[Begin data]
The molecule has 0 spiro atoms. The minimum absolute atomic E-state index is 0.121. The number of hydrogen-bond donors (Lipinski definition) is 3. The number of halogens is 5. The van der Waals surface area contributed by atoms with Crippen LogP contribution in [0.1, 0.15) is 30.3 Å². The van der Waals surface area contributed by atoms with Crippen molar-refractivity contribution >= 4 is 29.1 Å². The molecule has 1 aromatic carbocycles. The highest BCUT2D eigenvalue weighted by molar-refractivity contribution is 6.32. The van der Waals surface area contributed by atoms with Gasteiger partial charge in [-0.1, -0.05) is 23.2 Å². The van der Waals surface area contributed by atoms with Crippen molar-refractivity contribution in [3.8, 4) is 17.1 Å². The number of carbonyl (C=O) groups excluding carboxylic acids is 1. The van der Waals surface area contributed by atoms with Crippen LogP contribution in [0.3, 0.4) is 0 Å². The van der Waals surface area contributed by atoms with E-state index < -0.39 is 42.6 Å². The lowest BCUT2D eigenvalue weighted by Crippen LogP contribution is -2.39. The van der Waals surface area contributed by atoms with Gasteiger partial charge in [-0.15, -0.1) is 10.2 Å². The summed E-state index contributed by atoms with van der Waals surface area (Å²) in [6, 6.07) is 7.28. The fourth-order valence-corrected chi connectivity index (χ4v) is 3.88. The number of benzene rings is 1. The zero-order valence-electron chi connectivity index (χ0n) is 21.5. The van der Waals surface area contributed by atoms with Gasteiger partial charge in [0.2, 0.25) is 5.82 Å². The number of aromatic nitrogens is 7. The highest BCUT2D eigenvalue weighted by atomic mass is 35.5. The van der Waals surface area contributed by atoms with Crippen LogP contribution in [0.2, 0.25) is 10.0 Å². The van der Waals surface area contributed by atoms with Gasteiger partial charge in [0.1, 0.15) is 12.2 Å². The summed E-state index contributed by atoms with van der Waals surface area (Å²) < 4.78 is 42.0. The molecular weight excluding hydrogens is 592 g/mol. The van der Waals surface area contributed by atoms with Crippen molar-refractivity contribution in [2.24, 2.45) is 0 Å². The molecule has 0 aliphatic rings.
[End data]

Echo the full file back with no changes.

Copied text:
The molecule has 0 spiro atoms. The minimum absolute atomic E-state index is 0.121. The number of hydrogen-bond donors (Lipinski definition) is 3. The number of halogens is 5. The van der Waals surface area contributed by atoms with Crippen LogP contribution in [0.1, 0.15) is 30.3 Å². The van der Waals surface area contributed by atoms with Crippen molar-refractivity contribution >= 4 is 29.1 Å². The molecule has 1 aromatic carbocycles. The highest BCUT2D eigenvalue weighted by molar-refractivity contribution is 6.32. The van der Waals surface area contributed by atoms with Gasteiger partial charge in [-0.1, -0.05) is 23.2 Å². The van der Waals surface area contributed by atoms with Crippen molar-refractivity contribution in [3.8, 4) is 17.1 Å². The number of carbonyl (C=O) groups excluding carboxylic acids is 1. The van der Waals surface area contributed by atoms with Crippen LogP contribution in [0.3, 0.4) is 0 Å². The van der Waals surface area contributed by atoms with E-state index < -0.39 is 42.6 Å². The lowest BCUT2D eigenvalue weighted by Crippen LogP contribution is -2.39. The van der Waals surface area contributed by atoms with Gasteiger partial charge in [-0.15, -0.1) is 10.2 Å². The summed E-state index contributed by atoms with van der Waals surface area (Å²) in [6, 6.07) is 7.28. The fourth-order valence-corrected chi connectivity index (χ4v) is 3.88. The number of benzene rings is 1. The zero-order valence-electron chi connectivity index (χ0n) is 21.5. The van der Waals surface area contributed by atoms with Gasteiger partial charge in [0.2, 0.25) is 5.82 Å². The number of aromatic nitrogens is 7. The highest BCUT2D eigenvalue weighted by atomic mass is 35.5. The van der Waals surface area contributed by atoms with Crippen LogP contribution in [0.2, 0.25) is 10.0 Å². The van der Waals surface area contributed by atoms with Gasteiger partial charge in [0.1, 0.15) is 12.2 Å². The summed E-state index contributed by atoms with van der Waals surface area (Å²) < 4.78 is 42.0. The molecular weight excluding hydrogens is 592 g/mol. The van der Waals surface area contributed by atoms with Crippen molar-refractivity contribution in [2.24, 2.45) is 0 Å². The molecule has 0 aliphatic rings.